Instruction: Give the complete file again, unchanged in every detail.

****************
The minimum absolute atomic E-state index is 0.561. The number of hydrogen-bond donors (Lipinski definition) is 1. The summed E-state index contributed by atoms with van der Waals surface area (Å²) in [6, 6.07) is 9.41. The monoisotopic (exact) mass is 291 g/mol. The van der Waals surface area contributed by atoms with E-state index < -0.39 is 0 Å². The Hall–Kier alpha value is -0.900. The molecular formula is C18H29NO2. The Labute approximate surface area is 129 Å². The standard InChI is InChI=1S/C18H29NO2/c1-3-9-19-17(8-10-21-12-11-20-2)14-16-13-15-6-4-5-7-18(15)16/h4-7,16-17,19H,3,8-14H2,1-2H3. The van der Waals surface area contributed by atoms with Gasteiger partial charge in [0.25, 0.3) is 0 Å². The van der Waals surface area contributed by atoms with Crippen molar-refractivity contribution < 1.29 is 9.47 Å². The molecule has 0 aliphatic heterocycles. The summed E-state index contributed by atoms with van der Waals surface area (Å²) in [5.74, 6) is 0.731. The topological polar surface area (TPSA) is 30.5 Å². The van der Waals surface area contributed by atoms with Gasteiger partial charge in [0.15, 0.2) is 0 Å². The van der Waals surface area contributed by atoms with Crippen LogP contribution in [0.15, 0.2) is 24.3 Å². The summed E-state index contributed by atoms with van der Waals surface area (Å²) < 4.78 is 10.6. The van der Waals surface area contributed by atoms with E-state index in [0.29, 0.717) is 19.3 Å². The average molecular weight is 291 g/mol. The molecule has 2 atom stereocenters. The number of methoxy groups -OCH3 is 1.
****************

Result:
The minimum absolute atomic E-state index is 0.561. The number of hydrogen-bond donors (Lipinski definition) is 1. The summed E-state index contributed by atoms with van der Waals surface area (Å²) in [6, 6.07) is 9.41. The monoisotopic (exact) mass is 291 g/mol. The van der Waals surface area contributed by atoms with E-state index < -0.39 is 0 Å². The Hall–Kier alpha value is -0.900. The molecular formula is C18H29NO2. The Labute approximate surface area is 129 Å². The standard InChI is InChI=1S/C18H29NO2/c1-3-9-19-17(8-10-21-12-11-20-2)14-16-13-15-6-4-5-7-18(15)16/h4-7,16-17,19H,3,8-14H2,1-2H3. The van der Waals surface area contributed by atoms with Gasteiger partial charge in [0.25, 0.3) is 0 Å². The van der Waals surface area contributed by atoms with Crippen molar-refractivity contribution < 1.29 is 9.47 Å². The molecule has 0 aliphatic heterocycles. The summed E-state index contributed by atoms with van der Waals surface area (Å²) in [5.74, 6) is 0.731. The topological polar surface area (TPSA) is 30.5 Å². The van der Waals surface area contributed by atoms with Gasteiger partial charge in [0.15, 0.2) is 0 Å². The van der Waals surface area contributed by atoms with Crippen LogP contribution in [0.15, 0.2) is 24.3 Å². The summed E-state index contributed by atoms with van der Waals surface area (Å²) < 4.78 is 10.6. The van der Waals surface area contributed by atoms with E-state index in [0.29, 0.717) is 19.3 Å². The average molecular weight is 291 g/mol. The molecule has 2 atom stereocenters. The number of methoxy groups -OCH3 is 1.